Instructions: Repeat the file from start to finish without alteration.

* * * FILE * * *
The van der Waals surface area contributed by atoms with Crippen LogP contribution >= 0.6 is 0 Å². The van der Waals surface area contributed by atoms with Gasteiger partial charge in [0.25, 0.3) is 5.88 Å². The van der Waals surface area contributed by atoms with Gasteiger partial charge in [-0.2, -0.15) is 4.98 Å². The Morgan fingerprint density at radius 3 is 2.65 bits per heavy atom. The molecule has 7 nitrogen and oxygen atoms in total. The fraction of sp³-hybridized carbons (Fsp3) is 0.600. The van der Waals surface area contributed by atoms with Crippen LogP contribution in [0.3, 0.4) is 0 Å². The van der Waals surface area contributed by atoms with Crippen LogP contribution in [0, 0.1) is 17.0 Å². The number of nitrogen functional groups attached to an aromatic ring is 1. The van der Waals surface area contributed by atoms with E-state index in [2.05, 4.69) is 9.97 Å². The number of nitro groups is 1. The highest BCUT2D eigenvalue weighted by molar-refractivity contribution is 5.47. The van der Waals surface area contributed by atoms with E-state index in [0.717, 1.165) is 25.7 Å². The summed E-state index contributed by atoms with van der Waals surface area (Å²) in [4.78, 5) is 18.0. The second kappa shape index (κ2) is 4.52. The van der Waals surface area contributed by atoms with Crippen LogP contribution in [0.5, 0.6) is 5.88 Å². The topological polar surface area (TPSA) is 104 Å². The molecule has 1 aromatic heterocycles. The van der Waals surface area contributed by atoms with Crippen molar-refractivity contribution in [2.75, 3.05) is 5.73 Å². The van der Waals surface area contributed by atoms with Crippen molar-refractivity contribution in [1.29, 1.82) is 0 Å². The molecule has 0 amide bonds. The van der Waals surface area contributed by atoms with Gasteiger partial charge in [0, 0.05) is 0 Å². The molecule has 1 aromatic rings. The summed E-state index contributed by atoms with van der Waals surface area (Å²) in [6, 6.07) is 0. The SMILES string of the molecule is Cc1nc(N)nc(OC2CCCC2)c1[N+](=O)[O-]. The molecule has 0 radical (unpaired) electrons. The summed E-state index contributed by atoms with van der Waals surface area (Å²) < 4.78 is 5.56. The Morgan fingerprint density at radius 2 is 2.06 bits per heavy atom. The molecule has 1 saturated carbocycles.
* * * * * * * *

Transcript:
The van der Waals surface area contributed by atoms with Crippen LogP contribution >= 0.6 is 0 Å². The van der Waals surface area contributed by atoms with Gasteiger partial charge in [0.25, 0.3) is 5.88 Å². The van der Waals surface area contributed by atoms with Gasteiger partial charge in [-0.2, -0.15) is 4.98 Å². The Morgan fingerprint density at radius 3 is 2.65 bits per heavy atom. The molecule has 7 nitrogen and oxygen atoms in total. The fraction of sp³-hybridized carbons (Fsp3) is 0.600. The van der Waals surface area contributed by atoms with Crippen LogP contribution in [0.3, 0.4) is 0 Å². The van der Waals surface area contributed by atoms with Crippen LogP contribution in [0, 0.1) is 17.0 Å². The number of nitrogen functional groups attached to an aromatic ring is 1. The van der Waals surface area contributed by atoms with E-state index in [2.05, 4.69) is 9.97 Å². The number of nitro groups is 1. The highest BCUT2D eigenvalue weighted by molar-refractivity contribution is 5.47. The van der Waals surface area contributed by atoms with E-state index in [0.717, 1.165) is 25.7 Å². The summed E-state index contributed by atoms with van der Waals surface area (Å²) in [4.78, 5) is 18.0. The second kappa shape index (κ2) is 4.52. The van der Waals surface area contributed by atoms with Crippen LogP contribution in [0.5, 0.6) is 5.88 Å². The topological polar surface area (TPSA) is 104 Å². The molecule has 1 aromatic heterocycles. The van der Waals surface area contributed by atoms with Crippen molar-refractivity contribution in [2.75, 3.05) is 5.73 Å². The van der Waals surface area contributed by atoms with Crippen molar-refractivity contribution in [1.29, 1.82) is 0 Å². The molecule has 0 amide bonds. The van der Waals surface area contributed by atoms with Gasteiger partial charge in [0, 0.05) is 0 Å². The molecule has 1 aromatic rings. The summed E-state index contributed by atoms with van der Waals surface area (Å²) in [6, 6.07) is 0. The SMILES string of the molecule is Cc1nc(N)nc(OC2CCCC2)c1[N+](=O)[O-]. The molecule has 0 radical (unpaired) electrons. The summed E-state index contributed by atoms with van der Waals surface area (Å²) < 4.78 is 5.56. The Morgan fingerprint density at radius 2 is 2.06 bits per heavy atom. The molecule has 1 saturated carbocycles.